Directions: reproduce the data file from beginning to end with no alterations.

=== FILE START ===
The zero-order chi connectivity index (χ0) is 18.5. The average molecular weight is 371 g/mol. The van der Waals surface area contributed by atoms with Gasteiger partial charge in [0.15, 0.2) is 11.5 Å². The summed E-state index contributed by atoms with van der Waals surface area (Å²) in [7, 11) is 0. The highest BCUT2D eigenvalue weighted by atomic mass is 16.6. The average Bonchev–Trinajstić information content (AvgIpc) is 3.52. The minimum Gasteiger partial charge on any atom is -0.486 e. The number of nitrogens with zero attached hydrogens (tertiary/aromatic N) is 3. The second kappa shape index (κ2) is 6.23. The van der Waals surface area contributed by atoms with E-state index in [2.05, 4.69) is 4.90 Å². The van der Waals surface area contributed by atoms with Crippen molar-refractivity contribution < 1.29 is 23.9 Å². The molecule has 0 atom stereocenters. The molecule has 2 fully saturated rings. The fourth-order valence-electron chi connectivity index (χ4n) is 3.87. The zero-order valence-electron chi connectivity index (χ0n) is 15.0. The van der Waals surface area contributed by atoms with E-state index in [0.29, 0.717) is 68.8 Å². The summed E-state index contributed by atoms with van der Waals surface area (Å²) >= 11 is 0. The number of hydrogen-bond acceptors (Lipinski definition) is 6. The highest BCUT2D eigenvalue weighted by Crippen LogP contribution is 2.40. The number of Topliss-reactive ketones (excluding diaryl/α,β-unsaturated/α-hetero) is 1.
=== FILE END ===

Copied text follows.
The zero-order chi connectivity index (χ0) is 18.5. The average molecular weight is 371 g/mol. The van der Waals surface area contributed by atoms with Gasteiger partial charge in [0.15, 0.2) is 11.5 Å². The summed E-state index contributed by atoms with van der Waals surface area (Å²) in [7, 11) is 0. The highest BCUT2D eigenvalue weighted by atomic mass is 16.6. The average Bonchev–Trinajstić information content (AvgIpc) is 3.52. The minimum Gasteiger partial charge on any atom is -0.486 e. The number of nitrogens with zero attached hydrogens (tertiary/aromatic N) is 3. The second kappa shape index (κ2) is 6.23. The van der Waals surface area contributed by atoms with E-state index in [2.05, 4.69) is 4.90 Å². The van der Waals surface area contributed by atoms with Crippen molar-refractivity contribution < 1.29 is 23.9 Å². The molecule has 0 atom stereocenters. The molecule has 2 fully saturated rings. The fourth-order valence-electron chi connectivity index (χ4n) is 3.87. The zero-order valence-electron chi connectivity index (χ0n) is 15.0. The van der Waals surface area contributed by atoms with E-state index in [0.29, 0.717) is 68.8 Å². The summed E-state index contributed by atoms with van der Waals surface area (Å²) >= 11 is 0. The number of hydrogen-bond acceptors (Lipinski definition) is 6. The highest BCUT2D eigenvalue weighted by Crippen LogP contribution is 2.40. The number of Topliss-reactive ketones (excluding diaryl/α,β-unsaturated/α-hetero) is 1.